Black is fairly amusing as the online porn kingpin, but the film doesn’t give him any funny lines to work with, so he’s left to make the best of what he can, by no doubt ad-libbing his heart out but to little avail. Faring only slightly better are Kemper and Corddry, who generate some moderate laughs as an undersexed couple who are more than a little turned on by the antics of retrieving the video, using it to their advantage to kick-start their own dismal sex lives.

That basically leaves Diaz and Segel to shoulder most of the film, and though they make for a charming, believable couple, they’re just not that funny here. Interestingly enough, Segel co-wrote the script, and I liked his previous efforts in that department just fine, particularly “The Muppets” and “Forgetting Sarah Marshall,” the latter of which featured the rare full-frontal male nudity scene, showing that Segel isn’t afraid to go for broke for something like this.

But this film lacks the novelty of puppets or even something as relatively basic as a plotline that extends over a several year period, such as “The Five-Year Engagement.” Yes, there’s the general sex tape premise, but even that seems dated–shouldn’t it be sex video, or something like that? Does anyone use tapes anymore?

Likewise, I really like director Jake Kasdan. I’ve enjoyed all of the films of his I’ve seen, notably “Orange County” and “Bad Teacher.” His work here is fine, but the film just falls flat. It really goes a long way towards showing how crucial a solid script is in a case like this, and that the typical Apatow approach of “let’s do some improv and see where it gets us” is easier said than done. Yes, that approach results in some undeniably funny moments, but it’s because there’s a solid foundation for it in the script already. It’s like learning to play a specific song on an instrument: you have to learn to play it right before you start to mess around with it and do your own thing.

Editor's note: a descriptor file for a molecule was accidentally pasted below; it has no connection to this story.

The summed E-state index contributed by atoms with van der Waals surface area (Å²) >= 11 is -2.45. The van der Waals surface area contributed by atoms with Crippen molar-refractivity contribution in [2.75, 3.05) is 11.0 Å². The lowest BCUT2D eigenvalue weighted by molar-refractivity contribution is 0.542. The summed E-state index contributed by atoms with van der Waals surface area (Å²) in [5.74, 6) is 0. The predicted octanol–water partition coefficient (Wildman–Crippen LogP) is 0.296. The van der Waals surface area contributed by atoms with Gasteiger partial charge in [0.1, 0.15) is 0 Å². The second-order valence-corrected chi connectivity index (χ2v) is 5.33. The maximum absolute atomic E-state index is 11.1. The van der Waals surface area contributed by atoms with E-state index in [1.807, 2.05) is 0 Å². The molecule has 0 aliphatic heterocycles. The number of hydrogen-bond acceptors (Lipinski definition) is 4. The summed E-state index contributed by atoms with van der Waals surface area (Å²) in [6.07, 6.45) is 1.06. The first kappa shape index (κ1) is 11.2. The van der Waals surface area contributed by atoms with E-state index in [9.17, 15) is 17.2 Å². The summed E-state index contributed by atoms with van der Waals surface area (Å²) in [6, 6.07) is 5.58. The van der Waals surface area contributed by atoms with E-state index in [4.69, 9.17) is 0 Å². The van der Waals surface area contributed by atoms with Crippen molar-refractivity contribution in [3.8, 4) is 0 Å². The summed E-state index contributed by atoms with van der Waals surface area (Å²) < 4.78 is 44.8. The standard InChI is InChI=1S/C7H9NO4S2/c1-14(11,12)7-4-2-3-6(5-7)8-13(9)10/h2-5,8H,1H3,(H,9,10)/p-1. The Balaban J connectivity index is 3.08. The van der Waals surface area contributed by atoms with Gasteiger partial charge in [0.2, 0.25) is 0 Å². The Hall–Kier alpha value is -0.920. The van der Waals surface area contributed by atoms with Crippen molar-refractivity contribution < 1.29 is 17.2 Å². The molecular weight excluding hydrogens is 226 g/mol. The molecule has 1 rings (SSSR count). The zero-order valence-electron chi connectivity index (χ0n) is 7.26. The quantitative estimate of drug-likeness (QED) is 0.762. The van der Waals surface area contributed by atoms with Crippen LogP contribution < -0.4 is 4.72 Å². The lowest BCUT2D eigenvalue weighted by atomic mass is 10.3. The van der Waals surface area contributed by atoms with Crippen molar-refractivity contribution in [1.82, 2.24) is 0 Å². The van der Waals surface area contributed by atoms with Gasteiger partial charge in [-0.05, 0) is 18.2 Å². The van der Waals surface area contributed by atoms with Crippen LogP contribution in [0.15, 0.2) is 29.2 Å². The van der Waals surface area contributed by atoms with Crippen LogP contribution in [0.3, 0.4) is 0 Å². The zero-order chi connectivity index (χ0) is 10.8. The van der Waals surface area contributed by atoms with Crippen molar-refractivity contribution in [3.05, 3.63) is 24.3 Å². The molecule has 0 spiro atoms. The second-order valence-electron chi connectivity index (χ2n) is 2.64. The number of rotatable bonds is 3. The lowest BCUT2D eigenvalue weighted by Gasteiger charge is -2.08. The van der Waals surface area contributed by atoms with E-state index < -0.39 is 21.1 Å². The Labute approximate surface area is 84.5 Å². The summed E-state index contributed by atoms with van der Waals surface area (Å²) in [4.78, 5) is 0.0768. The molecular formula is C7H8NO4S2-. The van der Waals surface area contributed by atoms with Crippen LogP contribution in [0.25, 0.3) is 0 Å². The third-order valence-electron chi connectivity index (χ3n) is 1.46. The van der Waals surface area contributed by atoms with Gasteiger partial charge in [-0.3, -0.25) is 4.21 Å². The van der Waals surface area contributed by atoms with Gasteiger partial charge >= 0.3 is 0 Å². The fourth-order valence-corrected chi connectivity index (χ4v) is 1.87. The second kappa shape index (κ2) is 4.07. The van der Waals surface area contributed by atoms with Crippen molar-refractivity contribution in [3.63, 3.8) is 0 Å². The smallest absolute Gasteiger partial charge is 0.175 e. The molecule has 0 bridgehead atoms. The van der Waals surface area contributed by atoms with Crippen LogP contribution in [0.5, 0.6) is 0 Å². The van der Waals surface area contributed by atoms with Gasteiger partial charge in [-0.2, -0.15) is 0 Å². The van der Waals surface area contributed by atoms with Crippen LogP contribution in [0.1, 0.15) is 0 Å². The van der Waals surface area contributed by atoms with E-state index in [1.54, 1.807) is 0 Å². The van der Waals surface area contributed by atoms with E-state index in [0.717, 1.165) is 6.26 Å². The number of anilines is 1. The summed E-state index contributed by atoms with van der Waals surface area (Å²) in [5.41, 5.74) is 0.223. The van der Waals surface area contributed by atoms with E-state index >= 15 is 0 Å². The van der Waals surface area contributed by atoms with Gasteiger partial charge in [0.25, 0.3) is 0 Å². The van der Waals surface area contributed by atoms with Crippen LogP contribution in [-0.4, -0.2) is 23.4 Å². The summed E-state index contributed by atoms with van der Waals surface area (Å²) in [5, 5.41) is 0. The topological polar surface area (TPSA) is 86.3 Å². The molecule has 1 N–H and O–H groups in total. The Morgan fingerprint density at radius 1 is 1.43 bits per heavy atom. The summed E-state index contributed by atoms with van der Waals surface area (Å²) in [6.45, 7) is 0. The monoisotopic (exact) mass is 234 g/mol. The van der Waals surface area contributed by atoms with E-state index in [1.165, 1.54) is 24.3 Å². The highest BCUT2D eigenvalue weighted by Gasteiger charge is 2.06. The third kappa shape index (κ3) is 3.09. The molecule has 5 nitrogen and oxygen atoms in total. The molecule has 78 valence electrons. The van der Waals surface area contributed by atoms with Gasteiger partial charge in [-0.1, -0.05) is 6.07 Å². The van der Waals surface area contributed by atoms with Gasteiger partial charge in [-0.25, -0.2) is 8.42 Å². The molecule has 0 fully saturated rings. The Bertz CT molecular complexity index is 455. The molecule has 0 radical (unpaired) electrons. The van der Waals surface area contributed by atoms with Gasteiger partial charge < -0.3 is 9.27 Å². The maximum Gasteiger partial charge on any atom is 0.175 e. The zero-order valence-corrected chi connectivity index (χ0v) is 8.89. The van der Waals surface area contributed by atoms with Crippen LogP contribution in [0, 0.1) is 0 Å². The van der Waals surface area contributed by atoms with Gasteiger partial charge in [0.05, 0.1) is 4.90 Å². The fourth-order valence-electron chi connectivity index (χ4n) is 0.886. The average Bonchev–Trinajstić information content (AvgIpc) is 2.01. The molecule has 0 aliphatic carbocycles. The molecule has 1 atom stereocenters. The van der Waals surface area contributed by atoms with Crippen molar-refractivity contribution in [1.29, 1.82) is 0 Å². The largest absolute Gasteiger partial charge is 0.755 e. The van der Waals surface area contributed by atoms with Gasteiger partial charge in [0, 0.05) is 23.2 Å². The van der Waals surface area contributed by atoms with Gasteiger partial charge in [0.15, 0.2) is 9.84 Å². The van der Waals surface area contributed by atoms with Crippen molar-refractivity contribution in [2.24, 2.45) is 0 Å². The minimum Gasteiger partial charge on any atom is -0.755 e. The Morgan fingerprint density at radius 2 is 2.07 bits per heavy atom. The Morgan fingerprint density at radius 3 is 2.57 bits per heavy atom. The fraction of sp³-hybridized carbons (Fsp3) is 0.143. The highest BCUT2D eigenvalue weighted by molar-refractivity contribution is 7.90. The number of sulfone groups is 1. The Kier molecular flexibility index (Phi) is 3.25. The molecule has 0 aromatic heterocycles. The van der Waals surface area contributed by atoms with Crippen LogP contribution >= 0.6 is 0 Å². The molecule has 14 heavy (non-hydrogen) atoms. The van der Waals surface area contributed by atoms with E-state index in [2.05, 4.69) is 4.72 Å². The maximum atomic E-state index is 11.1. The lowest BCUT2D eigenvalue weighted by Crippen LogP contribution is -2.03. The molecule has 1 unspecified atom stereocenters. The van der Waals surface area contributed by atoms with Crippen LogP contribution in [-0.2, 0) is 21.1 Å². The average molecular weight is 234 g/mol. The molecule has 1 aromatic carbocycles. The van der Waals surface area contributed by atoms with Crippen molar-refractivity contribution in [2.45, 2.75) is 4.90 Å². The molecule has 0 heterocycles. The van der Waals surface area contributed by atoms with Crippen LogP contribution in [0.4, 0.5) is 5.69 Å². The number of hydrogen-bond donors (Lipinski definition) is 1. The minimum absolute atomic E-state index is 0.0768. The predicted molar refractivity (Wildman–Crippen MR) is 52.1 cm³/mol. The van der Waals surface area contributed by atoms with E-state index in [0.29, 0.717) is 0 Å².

“Sex Tape” tries fruitlessly to do its own thing, time and again, but fails miserably by committing the cardinal sin of a comedy: it’s just not that funny. I can’t in good faith so much as recommend even renting this one at best. This movie should be watched on cable on a rainy day when nothing else is available. But really, you should look a little harder because surely you can find something better than this. I like most of the people involved, but this is one celebrity “Sex Tape” you won’t want to watch. It rates a D for dud.

Maybe they can do us all a favor and erase this before anyone else has to suffer.

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About Mark Trammell

Mark Trammell is the resident entertainment critic at UAB, the University of Alabama at Birmingham, where he is also a Graduate Student and does a vid-cast movie review show. He is a life-long fan of films and has a pretty whacked-out, all-over-the-place movie collection that would give most sane people pause. He loves horror movies and Disney flicks and isn't entirely sure there is a difference. He one day hopes to put his money where his mouth is and inflict his own perverse vision on society, entirely so that he can tell people who ask: "If you think you can do better, why don't you make a movie yourself?" to shut up.